• direct payments made into your account – you buy and manage services yourself
  • an arrangement with your local authority or school where they hold the money for you but you still decide how to spend it (sometimes called "notional arrangements")
  • third-party arrangements – you choose someone else to manage the money for you

You can have a combination of all three options.

If your child got support before 2014

The current SEN arrangements, called SEN support, came into force in September 2014.

SEN support replaces:

  • School Action or School Action Plus
  • Early Years Action or Early Years Action Plus

EHC plans replace statements of SEN and Learning Disability Assessments (LDAs).

Dates for moving to an education, health and care (EHC) plan:

  • September 2016 if they have a learning difficulty assessment (LDA)
  • spring 2018 if they have a statement

This normally happens at a planned review, or when your child moves school. Your council will tell you which.

For more information about these reforms read 11 things you need to know about Special Educational Needs and Disability reforms from SNJ.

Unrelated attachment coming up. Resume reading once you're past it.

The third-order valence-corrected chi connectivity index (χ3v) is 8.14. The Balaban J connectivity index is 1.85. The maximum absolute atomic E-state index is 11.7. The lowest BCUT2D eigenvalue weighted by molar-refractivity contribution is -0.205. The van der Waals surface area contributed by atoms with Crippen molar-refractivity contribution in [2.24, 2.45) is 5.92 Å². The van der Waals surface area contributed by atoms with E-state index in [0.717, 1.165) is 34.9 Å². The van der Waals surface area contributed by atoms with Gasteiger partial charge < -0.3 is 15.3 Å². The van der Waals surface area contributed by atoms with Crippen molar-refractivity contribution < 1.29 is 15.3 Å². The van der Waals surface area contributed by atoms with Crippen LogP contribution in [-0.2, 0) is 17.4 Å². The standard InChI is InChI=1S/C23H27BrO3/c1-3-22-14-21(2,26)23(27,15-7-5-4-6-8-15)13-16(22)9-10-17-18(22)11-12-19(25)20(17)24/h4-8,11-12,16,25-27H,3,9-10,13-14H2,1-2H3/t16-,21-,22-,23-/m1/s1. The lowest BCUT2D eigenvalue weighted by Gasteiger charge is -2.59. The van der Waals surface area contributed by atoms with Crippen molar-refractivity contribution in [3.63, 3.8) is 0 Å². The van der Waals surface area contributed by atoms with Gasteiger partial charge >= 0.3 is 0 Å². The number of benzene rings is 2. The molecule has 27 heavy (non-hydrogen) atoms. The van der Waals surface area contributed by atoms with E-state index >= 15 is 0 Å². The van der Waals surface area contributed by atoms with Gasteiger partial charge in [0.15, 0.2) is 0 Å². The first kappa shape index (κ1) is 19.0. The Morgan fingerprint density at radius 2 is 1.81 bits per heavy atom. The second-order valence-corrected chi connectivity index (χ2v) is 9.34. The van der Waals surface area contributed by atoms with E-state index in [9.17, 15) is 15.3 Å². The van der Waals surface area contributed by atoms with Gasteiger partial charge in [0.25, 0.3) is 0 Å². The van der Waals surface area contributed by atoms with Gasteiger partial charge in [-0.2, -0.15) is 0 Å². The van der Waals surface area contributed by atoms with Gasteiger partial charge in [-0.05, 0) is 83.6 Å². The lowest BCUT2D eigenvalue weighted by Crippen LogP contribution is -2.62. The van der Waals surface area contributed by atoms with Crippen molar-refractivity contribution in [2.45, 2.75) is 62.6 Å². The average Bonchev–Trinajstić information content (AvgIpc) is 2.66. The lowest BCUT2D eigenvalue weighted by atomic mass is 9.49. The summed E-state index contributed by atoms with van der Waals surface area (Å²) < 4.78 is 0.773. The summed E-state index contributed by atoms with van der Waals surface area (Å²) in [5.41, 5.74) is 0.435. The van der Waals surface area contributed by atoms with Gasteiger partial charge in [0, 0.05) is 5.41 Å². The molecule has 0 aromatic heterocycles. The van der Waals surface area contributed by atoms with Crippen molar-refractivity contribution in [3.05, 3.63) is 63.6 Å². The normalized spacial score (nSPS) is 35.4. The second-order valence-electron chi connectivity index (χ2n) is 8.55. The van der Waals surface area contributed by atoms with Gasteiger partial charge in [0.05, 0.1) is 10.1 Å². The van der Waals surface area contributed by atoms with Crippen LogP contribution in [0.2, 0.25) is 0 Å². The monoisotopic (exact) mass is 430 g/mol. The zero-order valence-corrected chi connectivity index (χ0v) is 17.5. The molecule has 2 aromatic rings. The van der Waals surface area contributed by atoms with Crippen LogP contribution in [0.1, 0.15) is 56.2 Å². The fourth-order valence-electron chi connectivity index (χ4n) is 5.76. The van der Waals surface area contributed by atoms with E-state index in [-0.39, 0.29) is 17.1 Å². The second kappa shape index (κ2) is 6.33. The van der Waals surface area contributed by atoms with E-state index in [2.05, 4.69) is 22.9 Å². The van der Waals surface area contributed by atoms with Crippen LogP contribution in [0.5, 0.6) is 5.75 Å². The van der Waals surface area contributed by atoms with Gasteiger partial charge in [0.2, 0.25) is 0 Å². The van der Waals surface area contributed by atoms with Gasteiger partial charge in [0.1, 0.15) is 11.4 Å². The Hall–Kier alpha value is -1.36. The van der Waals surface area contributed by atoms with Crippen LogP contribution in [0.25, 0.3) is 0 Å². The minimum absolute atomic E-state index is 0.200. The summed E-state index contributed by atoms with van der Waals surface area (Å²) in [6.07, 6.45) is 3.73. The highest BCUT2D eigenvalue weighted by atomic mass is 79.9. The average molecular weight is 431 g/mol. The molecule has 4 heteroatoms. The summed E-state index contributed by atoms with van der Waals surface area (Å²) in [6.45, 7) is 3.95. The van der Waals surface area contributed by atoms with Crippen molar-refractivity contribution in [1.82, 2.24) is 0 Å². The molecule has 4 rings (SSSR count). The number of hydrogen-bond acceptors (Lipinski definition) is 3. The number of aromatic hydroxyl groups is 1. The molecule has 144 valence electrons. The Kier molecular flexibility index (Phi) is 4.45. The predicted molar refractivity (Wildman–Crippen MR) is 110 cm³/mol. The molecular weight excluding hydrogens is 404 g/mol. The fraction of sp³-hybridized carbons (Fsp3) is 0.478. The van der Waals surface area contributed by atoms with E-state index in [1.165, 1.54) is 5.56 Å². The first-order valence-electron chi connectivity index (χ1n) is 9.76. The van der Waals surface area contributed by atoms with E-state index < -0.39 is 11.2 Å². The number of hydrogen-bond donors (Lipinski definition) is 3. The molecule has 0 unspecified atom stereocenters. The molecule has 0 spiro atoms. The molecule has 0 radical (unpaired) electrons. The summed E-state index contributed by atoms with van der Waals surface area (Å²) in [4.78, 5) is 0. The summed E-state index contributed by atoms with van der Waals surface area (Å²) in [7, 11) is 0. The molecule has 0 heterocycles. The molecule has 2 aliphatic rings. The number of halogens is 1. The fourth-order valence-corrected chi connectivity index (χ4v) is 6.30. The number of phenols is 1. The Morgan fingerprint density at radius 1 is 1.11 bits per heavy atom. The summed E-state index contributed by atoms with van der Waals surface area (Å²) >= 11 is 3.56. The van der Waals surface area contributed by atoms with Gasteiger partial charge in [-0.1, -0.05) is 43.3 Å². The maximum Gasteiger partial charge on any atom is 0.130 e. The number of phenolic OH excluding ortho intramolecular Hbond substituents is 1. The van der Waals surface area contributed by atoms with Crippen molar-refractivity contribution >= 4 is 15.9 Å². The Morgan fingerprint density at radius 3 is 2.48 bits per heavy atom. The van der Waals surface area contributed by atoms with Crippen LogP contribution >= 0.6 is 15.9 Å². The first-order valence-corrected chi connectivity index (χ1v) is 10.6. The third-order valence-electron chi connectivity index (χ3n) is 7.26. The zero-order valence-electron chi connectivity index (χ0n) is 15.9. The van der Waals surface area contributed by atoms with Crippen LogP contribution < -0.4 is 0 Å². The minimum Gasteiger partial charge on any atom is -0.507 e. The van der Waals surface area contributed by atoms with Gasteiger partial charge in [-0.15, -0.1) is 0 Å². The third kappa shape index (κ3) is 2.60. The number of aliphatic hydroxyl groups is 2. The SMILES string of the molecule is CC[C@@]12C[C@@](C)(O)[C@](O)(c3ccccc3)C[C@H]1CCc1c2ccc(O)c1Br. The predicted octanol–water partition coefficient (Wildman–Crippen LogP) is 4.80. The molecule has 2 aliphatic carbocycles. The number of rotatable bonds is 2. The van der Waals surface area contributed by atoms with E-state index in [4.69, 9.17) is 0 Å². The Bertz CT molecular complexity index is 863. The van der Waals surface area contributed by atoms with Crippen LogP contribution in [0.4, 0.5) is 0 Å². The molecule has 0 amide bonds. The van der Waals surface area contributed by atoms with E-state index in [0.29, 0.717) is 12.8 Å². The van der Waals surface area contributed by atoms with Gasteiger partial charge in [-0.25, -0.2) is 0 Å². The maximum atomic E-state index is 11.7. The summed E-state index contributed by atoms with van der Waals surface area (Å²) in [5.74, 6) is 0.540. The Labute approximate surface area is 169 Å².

Disagreeing with a decision

You can challenge your local authority about:

  • their decision to not carry out an EHC assessment
  • their decision to not create an EHC plan
  • the special educational support in the EHC plan
  • the school named in the EHC plan

If you can't resolve the problem with your local authority, you can appeal to the Special Educational Needs and Disability (SEND) Tribunal.

An SNJ infographic explains how the appeal process works.

Help for parents and carers

Contact a Family can put you in touch with other parents who have children with learning disabilities. Parents can be a valuable source of information, from recommending children's centres and counselling services, to helpful individuals at the local authority

Independent Parental Special Education Advice (IPSEA) offers free and independent legally based information, advice and support to help get the right education for children and young people with all kinds of special educational needs and disabilities.